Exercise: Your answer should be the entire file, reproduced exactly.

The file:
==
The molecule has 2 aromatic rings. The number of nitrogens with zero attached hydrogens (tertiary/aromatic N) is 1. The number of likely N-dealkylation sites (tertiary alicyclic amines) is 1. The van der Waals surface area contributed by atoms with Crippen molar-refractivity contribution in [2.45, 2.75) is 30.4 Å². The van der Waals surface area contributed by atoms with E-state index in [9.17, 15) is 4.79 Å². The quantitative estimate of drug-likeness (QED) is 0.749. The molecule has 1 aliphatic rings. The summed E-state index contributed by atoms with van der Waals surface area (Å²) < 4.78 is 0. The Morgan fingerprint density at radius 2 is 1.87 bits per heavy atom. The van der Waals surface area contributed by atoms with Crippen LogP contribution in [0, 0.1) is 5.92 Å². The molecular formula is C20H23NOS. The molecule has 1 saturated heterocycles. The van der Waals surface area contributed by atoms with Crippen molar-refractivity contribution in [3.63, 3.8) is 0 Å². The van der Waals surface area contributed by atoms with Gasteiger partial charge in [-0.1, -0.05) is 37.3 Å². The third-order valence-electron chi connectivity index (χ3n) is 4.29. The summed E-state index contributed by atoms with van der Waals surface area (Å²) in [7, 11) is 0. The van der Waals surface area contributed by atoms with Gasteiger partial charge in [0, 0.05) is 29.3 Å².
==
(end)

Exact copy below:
The molecule has 2 aromatic rings. The number of nitrogens with zero attached hydrogens (tertiary/aromatic N) is 1. The number of likely N-dealkylation sites (tertiary alicyclic amines) is 1. The van der Waals surface area contributed by atoms with Crippen molar-refractivity contribution in [2.45, 2.75) is 30.4 Å². The van der Waals surface area contributed by atoms with E-state index in [9.17, 15) is 4.79 Å². The quantitative estimate of drug-likeness (QED) is 0.749. The molecule has 1 aliphatic rings. The summed E-state index contributed by atoms with van der Waals surface area (Å²) < 4.78 is 0. The Morgan fingerprint density at radius 2 is 1.87 bits per heavy atom. The van der Waals surface area contributed by atoms with Crippen LogP contribution in [0, 0.1) is 5.92 Å². The molecular formula is C20H23NOS. The molecule has 1 saturated heterocycles. The van der Waals surface area contributed by atoms with Crippen molar-refractivity contribution in [3.63, 3.8) is 0 Å². The van der Waals surface area contributed by atoms with Gasteiger partial charge in [-0.1, -0.05) is 37.3 Å². The third-order valence-electron chi connectivity index (χ3n) is 4.29. The summed E-state index contributed by atoms with van der Waals surface area (Å²) in [7, 11) is 0. The van der Waals surface area contributed by atoms with Gasteiger partial charge in [0, 0.05) is 29.3 Å².